If you’re hitting the gym to get in shape, taking a bodybuilding supplement might seem like a simple way to gain muscle faster. But according to the U.S. Food and Drug Administration (FDA), some of the products could be risky—even deadly.
In December, the agency warned consumers not to take a supplement called Mass Destruction, which had been sold in retail stores, at gyms and online. The move came after a previously healthy 28-year-old man ended up needing a liver transplant after taking Mass Destruction for several weeks. At least one synthetic (and illegal) anabolic steroid is listed in the ingredients, and the FDA is running more tests to find out what other substances may be included.
This FDA regularly issues warnings about tainted muscle-building products like this one. In fact, the agency says people should avoid any bodybuilding supplements that claim to contain steroids or steroid-like substances. The FDA says the products shouldn’t be considered supplements at all, but instead are unapproved and misbranded drugs.
Know the risks
The side effects of taking anabolic steroids
include some serious health risks, such as liver failure, dangerous changes to blood cholesterol levels and an increased risk of heart attack and stroke. Men can experience breast enlargement, testicle shrinkage and hair loss. Women can become more masculine, getting increased body hair, disrupted menstrual cycles and a permanently deeper voice. Children who take them risk stunted growth.
In addition to the physical health risks, taking performance-enhancing drugs can also seriously impact mental health.
People who use steroids regularly can display extreme irritability, delusions, paranoia and jealousy. Taking excess testosterone can make people feel invincible, leading to seriously impaired judgment and risky behavior.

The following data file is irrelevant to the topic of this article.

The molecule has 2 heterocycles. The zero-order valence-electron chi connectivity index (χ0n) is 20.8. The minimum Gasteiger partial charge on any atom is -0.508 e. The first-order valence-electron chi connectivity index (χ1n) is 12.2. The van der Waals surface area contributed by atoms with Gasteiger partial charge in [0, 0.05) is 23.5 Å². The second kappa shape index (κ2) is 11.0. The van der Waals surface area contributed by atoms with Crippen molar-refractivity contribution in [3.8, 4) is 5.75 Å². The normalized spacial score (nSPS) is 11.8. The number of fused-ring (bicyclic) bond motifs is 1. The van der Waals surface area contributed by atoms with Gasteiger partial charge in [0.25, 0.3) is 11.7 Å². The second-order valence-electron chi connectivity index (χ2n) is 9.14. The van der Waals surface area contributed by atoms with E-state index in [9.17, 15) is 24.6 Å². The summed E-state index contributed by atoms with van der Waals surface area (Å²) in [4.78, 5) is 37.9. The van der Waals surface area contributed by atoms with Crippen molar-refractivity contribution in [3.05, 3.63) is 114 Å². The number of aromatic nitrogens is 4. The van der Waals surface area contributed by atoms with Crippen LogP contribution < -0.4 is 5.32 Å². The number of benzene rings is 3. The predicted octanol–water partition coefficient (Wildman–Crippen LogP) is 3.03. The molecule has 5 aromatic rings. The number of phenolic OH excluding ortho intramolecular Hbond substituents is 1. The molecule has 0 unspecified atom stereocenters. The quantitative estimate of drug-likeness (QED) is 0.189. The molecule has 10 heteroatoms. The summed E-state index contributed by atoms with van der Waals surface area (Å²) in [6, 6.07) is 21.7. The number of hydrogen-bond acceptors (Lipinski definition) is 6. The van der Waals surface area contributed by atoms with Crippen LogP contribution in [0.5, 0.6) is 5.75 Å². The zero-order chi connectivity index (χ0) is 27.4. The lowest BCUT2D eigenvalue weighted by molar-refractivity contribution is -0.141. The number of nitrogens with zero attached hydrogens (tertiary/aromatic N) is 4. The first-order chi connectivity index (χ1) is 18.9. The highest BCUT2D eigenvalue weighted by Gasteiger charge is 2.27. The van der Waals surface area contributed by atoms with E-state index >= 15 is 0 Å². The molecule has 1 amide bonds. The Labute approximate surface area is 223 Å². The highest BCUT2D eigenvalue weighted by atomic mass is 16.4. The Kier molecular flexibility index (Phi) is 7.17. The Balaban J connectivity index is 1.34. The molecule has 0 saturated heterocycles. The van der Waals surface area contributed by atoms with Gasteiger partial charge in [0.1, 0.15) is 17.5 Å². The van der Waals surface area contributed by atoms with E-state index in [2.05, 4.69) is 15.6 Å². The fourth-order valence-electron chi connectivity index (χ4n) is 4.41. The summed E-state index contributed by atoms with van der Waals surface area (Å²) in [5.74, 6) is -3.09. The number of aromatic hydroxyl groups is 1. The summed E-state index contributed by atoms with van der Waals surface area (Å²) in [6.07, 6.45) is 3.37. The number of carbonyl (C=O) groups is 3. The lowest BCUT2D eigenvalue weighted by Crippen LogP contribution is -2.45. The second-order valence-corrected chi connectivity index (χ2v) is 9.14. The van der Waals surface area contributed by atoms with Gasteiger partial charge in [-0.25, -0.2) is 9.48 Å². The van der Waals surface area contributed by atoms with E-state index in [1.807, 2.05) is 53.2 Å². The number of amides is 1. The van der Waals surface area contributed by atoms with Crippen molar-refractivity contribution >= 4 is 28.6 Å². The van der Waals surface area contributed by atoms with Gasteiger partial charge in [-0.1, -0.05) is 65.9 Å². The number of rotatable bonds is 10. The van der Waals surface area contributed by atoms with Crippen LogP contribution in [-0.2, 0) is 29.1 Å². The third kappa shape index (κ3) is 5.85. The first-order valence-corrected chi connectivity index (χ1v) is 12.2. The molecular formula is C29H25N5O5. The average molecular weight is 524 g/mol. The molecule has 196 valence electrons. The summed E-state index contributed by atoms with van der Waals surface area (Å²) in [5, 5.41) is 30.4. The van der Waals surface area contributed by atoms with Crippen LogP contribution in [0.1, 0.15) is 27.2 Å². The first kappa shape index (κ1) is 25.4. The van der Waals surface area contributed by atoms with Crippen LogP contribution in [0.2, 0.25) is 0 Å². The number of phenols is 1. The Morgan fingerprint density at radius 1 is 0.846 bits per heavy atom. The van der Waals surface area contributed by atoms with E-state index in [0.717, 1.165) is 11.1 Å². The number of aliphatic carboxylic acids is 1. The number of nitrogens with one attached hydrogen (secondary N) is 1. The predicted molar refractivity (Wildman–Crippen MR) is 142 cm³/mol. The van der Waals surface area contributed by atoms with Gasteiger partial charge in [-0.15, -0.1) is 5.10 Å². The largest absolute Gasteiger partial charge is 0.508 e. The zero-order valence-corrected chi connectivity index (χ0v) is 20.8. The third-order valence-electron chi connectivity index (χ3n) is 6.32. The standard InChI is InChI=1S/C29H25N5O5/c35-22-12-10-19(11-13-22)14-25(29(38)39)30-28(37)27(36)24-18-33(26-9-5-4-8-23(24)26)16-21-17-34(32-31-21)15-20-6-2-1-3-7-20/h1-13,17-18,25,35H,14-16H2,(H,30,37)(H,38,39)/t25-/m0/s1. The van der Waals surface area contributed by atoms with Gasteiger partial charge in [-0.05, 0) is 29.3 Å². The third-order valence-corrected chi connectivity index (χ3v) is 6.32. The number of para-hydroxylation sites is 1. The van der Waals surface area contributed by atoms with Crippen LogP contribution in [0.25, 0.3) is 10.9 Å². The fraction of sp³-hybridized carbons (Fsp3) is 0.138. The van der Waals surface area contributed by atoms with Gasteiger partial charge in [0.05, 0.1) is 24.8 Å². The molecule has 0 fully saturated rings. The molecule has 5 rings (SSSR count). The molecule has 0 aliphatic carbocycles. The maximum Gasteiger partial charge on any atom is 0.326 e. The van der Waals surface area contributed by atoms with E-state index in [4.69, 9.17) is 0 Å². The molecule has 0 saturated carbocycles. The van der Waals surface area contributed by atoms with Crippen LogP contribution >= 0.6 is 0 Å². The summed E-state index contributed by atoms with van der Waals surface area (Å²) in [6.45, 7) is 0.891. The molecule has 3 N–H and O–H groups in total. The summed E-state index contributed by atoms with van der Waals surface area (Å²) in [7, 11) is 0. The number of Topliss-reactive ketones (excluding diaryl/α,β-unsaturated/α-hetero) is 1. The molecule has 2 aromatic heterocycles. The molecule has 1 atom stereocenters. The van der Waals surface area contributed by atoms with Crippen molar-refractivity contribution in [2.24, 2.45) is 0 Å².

How can you know if a supplement you want to take is safe? Even the FDA says it can be hard to tell. You can check the current list of tainted supplements at fda.gov,
but even it includes a disclaimer that just a fraction of the potentially hazardous products with hidden ingredients marketed to consumers.
Health experts say it’s a good idea to be wary of any supplements claiming success for weight loss, body and muscle building or sexual enhancement. Ask yourself if the claims seem too good to be true, and be skeptical about any personal testimonials in the product’s marketing. And if you have doubts or aren’t sure if a product is safe and reliable, get your doctor’s or dietitian’s opinion.
Alternatives for building bulk
- Do resistance training consistently
- Eat the right foods at the right times throughout the day
- Get enough rest to allow your body to repair itself and grow
Guidry recommends finding a personal trainer to help you establish the exercise routine that fits you best. If you want to try a workout supplement, Sharecare’s Dr. Mehmet Oz, MD, says to consider creatine.
Adding two ounces a day provides your muscles with more energy. And another muscle-boosting protein is probably in your fridge.